A headless upper torso is used to practice placing central venous catheters, which run from the neck to a vein near the heart and were notoriously prone to infection. In 2008, the hospital required doctors to get certified in the procedure at ISIS, and the number of infections per 1,000 catheter days fell from 8.3 to 2.6, translating to shorter hospital stays and more than a half-million dollars saved per year.
At 6 o'clock on a Wednesday morning, Dr. Michael Fialkow stood in ISIS prepping $70 worth of cow tongues and flank steak.
OB-GYN residents filed into the institute a few hours later. The skills they were scheduled to practice included repairing an episiotomy or a tear through the vagina and perineum during childbirth. This was the purpose of the cow tongue.
A more realistic-looking rubber model sat above the residents' heads as they practiced suturing, but the market purchase had its advantages. A strip of flank steak that was threaded through the tongue even mimicked the different texture of the sphincter muscle. "When you have a rubber model, they don't sew right," said Fialkow.
Other simulations are geared toward teaching how to communicate with nurses and patients during an emergency.
In a neighboring room, residents were dealing with shoulder dystocia, a situation that requires special maneuvers to deliver a baby. As each resident approached a plastic pelvis, they had to explain the situation to the imaginary mom. Then they calmly said, "I need two nurses standing here and a stool," taking charge of the situation.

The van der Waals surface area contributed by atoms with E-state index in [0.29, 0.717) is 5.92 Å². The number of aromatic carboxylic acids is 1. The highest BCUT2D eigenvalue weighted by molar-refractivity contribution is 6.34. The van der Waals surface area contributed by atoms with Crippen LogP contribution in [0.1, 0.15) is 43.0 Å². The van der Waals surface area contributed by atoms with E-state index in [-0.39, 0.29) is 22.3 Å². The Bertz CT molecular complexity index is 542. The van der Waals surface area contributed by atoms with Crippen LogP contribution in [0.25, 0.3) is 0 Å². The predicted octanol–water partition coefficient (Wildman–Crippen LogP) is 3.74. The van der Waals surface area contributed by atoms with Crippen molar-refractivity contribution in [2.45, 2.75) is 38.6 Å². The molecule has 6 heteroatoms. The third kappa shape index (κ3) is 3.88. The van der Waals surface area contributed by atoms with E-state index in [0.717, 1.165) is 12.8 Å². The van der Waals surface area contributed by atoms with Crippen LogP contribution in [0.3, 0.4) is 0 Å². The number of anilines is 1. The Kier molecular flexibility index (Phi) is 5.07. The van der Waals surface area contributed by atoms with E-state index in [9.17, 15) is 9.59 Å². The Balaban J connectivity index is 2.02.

Plastic babies lubed with vegetable oil came out of the plastic pelvis. It looked neither high-tech nor realistic.
But all the parts moved exactly as they should - like when a doctor grasps the baby's arm just the right way.
"Over the years I've had a lot of people call me and say, 'It was just like you said!'" said Dr. Thomas Benedetti, who teaches this simulation.
Because the university's School of Medicine serves the five-state region of Alaska, Idaho, Montana, Washington and Wyoming, it has to prepare students and residents for rural areas where there are fewer health-care resources.
A low-cost suturing kit, for example, is sent out across the region. The rubbery material simulates skin just fine, but the real innovation is on a sticker in the box, which is printed with the URLs of instructional videos developed at ISIS.
Sara Kim, director of educational innovations and strategic programs at ISIS, says they also hope to apply curriculum innovations from the institute to global health. An Ethiopian surgeon recently spent several months as the first international ISIS fellow, leaving with five new curricula to use in residency training at his medical school in Addis Ababa.
What Ross, the executive director, and other ISIS staff stress is that the story of medical simulation is not simply about technology. ISIS does have some of the most advanced simulation systems, but it's really about developing the curriculum to put any tool - from a full mannequin to a cow tongue - to its best use.
©2013 The Seattle Times